Selling your house? What can property expect from Covid-19?
Home-owners who wish to sell now should anticipate that the process could take an additional two to four months – and then only if they are working with an agent with access to the most advanced property marketing and transaction management technology, as well as extensive local and international referral networks.
So says Berry Everitt, CEO of the Chas Everitt International property group, who notes: “No-one can definitively say yet what the Covid-19 pandemic will do to real estate markets, but we can gain some insight from what happened during the SARS, H1N1 and other previous virus outbreaks.
“These also caused stock prices to plunge, especially in the travel, tourism and banking sectors, while causing volatility in property markets that stabilized within three to six months. And that stability is likely to come earlier for those who are working with top agents.”
“Even so, the effects are not likely to be uniform, especially in SA’s very diverse residential sector. Higher earners who have had their wealth diminished by falling equity prices might withdraw from the market, but some might be inclined to increase their property holdings now in recognition of the fact that while growth in this sector is slower, it is still a lot less risky than the stock market. In addition, it affords investors many opportunities for tax relief.”
The Rand could also play a role here, he says, as those buyers with foreign currencies such as dollars, pounds or euros can currently acquire property in SA for much less than they would have two months ago, thanks to the devaluation of the currency in recent weeks.
“On the other hand, he says, the steep one percentage point cut in interest rates this week could prompt many first-time buyers and buy-to-let investors to go ahead with their purchases as soon as possible, especially since urgent sellers are likely to be more negotiable now and the banks remain keen to advance home-loans.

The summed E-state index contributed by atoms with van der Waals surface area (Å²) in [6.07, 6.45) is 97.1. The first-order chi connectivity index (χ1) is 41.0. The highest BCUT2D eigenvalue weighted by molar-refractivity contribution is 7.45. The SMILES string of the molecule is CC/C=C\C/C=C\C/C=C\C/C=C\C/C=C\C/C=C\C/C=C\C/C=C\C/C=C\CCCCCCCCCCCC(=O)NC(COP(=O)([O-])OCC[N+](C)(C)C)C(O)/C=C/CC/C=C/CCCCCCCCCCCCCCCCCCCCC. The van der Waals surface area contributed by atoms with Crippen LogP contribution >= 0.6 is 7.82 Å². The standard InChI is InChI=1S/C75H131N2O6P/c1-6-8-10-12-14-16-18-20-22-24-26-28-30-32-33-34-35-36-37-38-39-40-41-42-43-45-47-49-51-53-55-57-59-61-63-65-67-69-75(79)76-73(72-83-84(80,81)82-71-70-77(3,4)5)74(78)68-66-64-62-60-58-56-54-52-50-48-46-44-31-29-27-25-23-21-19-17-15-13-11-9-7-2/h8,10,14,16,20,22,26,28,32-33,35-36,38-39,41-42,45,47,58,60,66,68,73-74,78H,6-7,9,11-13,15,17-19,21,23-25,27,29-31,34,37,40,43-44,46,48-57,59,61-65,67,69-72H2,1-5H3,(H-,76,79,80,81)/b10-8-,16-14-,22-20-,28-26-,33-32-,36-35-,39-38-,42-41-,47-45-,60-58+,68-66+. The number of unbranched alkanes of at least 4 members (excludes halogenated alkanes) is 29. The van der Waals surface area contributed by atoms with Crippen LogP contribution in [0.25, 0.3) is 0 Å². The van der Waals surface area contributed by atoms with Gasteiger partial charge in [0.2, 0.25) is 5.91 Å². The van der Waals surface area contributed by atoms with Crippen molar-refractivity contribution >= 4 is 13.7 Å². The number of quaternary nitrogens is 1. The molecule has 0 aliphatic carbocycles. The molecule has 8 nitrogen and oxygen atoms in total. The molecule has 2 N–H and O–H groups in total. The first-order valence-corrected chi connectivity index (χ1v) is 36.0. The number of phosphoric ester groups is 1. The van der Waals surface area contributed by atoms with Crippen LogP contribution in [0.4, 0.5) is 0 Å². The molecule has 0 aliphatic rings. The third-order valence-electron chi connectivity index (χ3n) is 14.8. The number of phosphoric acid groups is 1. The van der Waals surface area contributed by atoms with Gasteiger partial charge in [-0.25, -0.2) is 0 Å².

“Ironically, the rate cut was largely made possible by the sharp drop in oil and petrol prices that were the direct result of the Covid-19 pandemic. This drop has not filtered through into the inflation rate yet, but is likely to do so within the next few months and bring SA consumers some further relief.”
Meanwhile, says Everitt, some sellers, wary of having strangers in their homes at this time, are pulling their properties off the market, and this is underpinning prices. “Another positive for the SA market we are picking up now is that many of those who were contemplating emigration within the next couple of months have put their plans on hold – and may do so indefinitely depending on the effects of Covid19 on other economies.
“So at most, we are expecting a short, sharp shock to the property market and, in line with the latest surveys conducted by the National Association of Realtors in the US, a possible 10% decline in sales for 2020 as a whole – although this is by no means a given in groups like ours, which has made massive investments in technology over the past few years that now put us in a strong position to absorb the impact of Covid-19.
“Having anticipated the growth in the remote working trend, we have made sure that all our agents are equipped with everything they need to work efficiently and deliver exceptional service, whether they are at home, in the office or in their car. For example, we are easily able to provide prospective buyers with video tours so they don’t have to visit homes physically to view them.”
In addition, he says, the group has a huge array of online marketing platforms locally and internationally and, through its affiliation to Leading Real Estate Companies of the World, access to the referral networks of 575 other top brokerages globally.
“Consequently, we are expecting positive if slower sales growth for the next few months, and a rebound once the virus scare has passed.”